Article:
Tuesday, August 30, 2011

En Excerpt from “Burnt Yellow and Red”

In this scene, Kyle and his family have just arrived to their new house located on the grounds of their new school in rural Oklahoma.

In front of the house was a large moving van, and men were unloading the furniture that the family had shipped from their California home. Father drove around the school one time, exiting on the southern end and turned right returning to the intersection over the dirt road and then turned right back onto the pavement. Continuing slowly, checking out his new charge, he turned right again, back into the entrance, then left through the open chain link gate and the driveway leading up to the house. The kids piled out of the car, Kyle and his brother headed straight to the play ground.

The grass on the play ground was dry, thick and ankle deep making it difficult for Kyle to run. His brother tackled him as they cleared the rusty steel pipe and Kyle rolled over the grass and onto the red dirt, his lungs burned from the dry heat. The smell of the grass made him sneeze twice so he sat there for a minute, trying to catch his breath as his brother ran in circles taunting him.

Soon Kyle caught his breath and headed for the swing set. It was the tallest one he had ever seen. The chains were rusty and the seats were made of leather so it made an odd creaking noise as he set the apparatus into motion. Higher and higher he went until his brother grabbed his feet on the back side of the swing and spun Kyle around, twisting the chains. Kyle held on for dear life, his knuckles lost what color they had turning completely white as he spun out of control forward into the air.

It took several swings before he came to a stop. Crying he tried to catch his brother who out ran him, taunting him with laughter which made Kyle madder than hell! So Kyle found a piece of old cement that was shaped just like a foot ball next to the cinderblock trash point and prepared to heave it at his brother who was now running away.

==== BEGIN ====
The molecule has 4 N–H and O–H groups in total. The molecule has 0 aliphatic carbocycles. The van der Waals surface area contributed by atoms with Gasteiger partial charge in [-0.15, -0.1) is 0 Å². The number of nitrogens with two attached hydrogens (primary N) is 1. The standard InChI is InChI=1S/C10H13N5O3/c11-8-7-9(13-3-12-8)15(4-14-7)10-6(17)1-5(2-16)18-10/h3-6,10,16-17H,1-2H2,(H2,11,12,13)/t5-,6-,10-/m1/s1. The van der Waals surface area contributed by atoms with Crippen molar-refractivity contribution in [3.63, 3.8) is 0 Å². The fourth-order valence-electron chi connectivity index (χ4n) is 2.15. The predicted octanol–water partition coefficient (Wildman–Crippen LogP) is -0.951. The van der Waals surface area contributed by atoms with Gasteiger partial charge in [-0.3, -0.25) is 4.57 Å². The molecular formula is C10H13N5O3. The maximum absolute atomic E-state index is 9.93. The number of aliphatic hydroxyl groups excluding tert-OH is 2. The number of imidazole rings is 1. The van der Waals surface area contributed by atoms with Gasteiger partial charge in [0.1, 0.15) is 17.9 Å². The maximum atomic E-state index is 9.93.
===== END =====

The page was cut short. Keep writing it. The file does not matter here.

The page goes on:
It was as if his brother were running in slow motion. Kyle hurled the man made projectile in a perfect spiral as it arched its way towards his older brother. With a loud thud, it knocked the air out of his brother’s lungs when it impacted perfectly between the shoulder blades bringing his brother to the ground in a series of summersaults through a patch of sand burrs.

Kyle leaped in the air laughing, as his brother shrieked in pain, the sand burrs digging into his skin through his cotton t-shirt. It was game on after that and their parents just ignored them, letting the two of them fight it out until they were both exhausted and called a truce.

Their chests heaving heavily, out of breath they sat on the old rusty pipe, hands on their knees, faces down, they were covered in dirt. Taking notice, mother called them over to the house and had them stand there while she hosed them down with a water hose she had retrieved from the truck.

The two of them stood there, the cool water and breeze felt great in the hot dry heat on their first day in Oklahoma. It didn’t take long for them to dry off but it would soon be dark so they stayed close to the house and watched the only Television channel they could receive. They turned it on to see Walter Cronkite signing off, “And that’s the way it is, this 18th day of June, 1968.”

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